Jewish Journal


August 28, 2007

Does ritual meditation belong in schools?


An editor once told me to avoid quoting officials from Americans United for Separation of Church and State because, he said, they lack any constituency and its executive director, the Rev. Barry W. Lynn, often looks like a caricature of a religious libertarian.

But this morning, as I listened to a report on NPR’s Day to Day about more public schools teaching children transcendental meditation, and as I began to ponder how I would blog about the religious implications of such a school program, a lawyer involved with AU was quoted on the segment saying much of what I had been thinking:

“It’s not the business of the public schools to lead kids to inner-peace through a spiritual process. ... If you teach transcendental mediation, you open the floodgates and allow any spiritual or religious group to have access to formal teaching of its edicts in public schools.”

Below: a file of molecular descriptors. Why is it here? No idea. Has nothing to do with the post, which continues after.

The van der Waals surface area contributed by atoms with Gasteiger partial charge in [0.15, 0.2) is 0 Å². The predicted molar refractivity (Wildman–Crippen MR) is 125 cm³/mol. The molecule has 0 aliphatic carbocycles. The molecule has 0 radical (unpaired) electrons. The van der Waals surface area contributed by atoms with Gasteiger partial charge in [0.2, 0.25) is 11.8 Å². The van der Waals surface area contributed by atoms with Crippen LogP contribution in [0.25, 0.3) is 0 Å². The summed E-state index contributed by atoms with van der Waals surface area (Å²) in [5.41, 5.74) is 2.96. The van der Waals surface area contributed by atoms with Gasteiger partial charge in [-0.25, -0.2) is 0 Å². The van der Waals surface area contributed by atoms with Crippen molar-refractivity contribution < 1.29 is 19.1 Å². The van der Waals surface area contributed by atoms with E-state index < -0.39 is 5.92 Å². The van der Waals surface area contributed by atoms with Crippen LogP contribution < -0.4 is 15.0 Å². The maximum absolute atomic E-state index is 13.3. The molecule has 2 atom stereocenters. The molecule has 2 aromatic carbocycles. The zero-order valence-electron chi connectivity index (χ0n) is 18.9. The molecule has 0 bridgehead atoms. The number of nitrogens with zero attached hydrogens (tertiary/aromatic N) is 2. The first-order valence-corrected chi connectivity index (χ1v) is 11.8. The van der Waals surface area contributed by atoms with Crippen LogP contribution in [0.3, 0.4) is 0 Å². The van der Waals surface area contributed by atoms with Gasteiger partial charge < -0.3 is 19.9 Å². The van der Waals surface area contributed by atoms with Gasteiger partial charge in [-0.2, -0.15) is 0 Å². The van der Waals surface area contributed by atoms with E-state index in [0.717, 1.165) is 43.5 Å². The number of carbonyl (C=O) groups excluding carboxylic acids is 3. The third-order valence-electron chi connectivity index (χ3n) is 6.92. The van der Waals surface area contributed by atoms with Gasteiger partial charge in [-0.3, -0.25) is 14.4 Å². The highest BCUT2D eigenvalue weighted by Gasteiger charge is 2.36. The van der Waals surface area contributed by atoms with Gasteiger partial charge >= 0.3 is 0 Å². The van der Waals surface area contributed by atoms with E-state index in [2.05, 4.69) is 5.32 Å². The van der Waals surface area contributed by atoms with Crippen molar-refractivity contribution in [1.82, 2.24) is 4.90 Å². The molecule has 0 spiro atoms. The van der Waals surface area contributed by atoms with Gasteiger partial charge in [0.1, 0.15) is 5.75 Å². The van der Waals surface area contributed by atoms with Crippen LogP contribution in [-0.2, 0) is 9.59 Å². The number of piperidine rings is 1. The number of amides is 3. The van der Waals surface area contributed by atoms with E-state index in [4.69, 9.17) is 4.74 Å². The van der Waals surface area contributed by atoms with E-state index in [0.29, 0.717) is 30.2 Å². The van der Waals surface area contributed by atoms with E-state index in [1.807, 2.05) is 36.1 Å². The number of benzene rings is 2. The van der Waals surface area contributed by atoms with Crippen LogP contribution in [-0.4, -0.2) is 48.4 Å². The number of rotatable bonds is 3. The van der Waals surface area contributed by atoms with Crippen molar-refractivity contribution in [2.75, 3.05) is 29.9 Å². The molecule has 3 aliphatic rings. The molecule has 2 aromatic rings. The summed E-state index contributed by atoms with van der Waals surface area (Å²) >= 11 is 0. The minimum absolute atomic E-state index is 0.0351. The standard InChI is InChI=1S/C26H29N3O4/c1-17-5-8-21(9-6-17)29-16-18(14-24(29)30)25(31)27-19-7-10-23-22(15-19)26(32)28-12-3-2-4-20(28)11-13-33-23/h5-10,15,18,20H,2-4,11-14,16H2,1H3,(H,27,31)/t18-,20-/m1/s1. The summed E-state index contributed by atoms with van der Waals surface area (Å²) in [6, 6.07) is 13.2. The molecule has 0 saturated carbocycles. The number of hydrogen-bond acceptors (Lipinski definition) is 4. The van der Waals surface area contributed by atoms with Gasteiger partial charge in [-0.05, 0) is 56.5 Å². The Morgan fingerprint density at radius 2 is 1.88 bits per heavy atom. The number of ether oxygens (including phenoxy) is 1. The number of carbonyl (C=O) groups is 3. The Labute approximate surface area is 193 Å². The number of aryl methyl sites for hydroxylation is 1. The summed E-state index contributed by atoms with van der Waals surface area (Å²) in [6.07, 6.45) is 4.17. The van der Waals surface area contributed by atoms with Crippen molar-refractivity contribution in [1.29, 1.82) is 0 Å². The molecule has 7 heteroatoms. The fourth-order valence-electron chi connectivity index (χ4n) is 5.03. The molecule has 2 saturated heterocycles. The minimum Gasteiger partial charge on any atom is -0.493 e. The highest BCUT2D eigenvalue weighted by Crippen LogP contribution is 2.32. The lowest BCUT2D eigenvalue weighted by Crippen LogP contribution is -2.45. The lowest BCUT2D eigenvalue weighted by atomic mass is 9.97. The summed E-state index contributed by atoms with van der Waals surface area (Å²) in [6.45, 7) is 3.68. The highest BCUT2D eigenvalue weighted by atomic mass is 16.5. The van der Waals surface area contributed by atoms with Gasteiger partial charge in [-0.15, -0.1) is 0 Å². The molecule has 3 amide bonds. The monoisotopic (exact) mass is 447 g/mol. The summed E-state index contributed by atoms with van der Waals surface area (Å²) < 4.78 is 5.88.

The goal of the program is to “reduce stress, increase focus and bolster achievement,” and the principal of the inner-city school featured on the report said that attacks on TM as religious ritual are overblown. “I’m a Baptist. ... I have one God.”

Still, I have serious reservations about a movement reportedly spreading to 100 schools nationwide by next year. School prayer cannot be institutionally driven when it is Christian or Muslim or Jewish in theme. So why would religious prayer be OK when it has roots in an eastern religion?

Tangentially: A great episode from the third season of “Curb Your Enthusiasm”—they’re all great—is “The Special Section,” in which Larry David gives Richard Lewis his meditating mantra, “Jai-ya.” The phrase, which Larry had said thousands of times before, is not actually something that brings peace, but causes more of the chaos common to Larry David’s life. It means “F—- me.”

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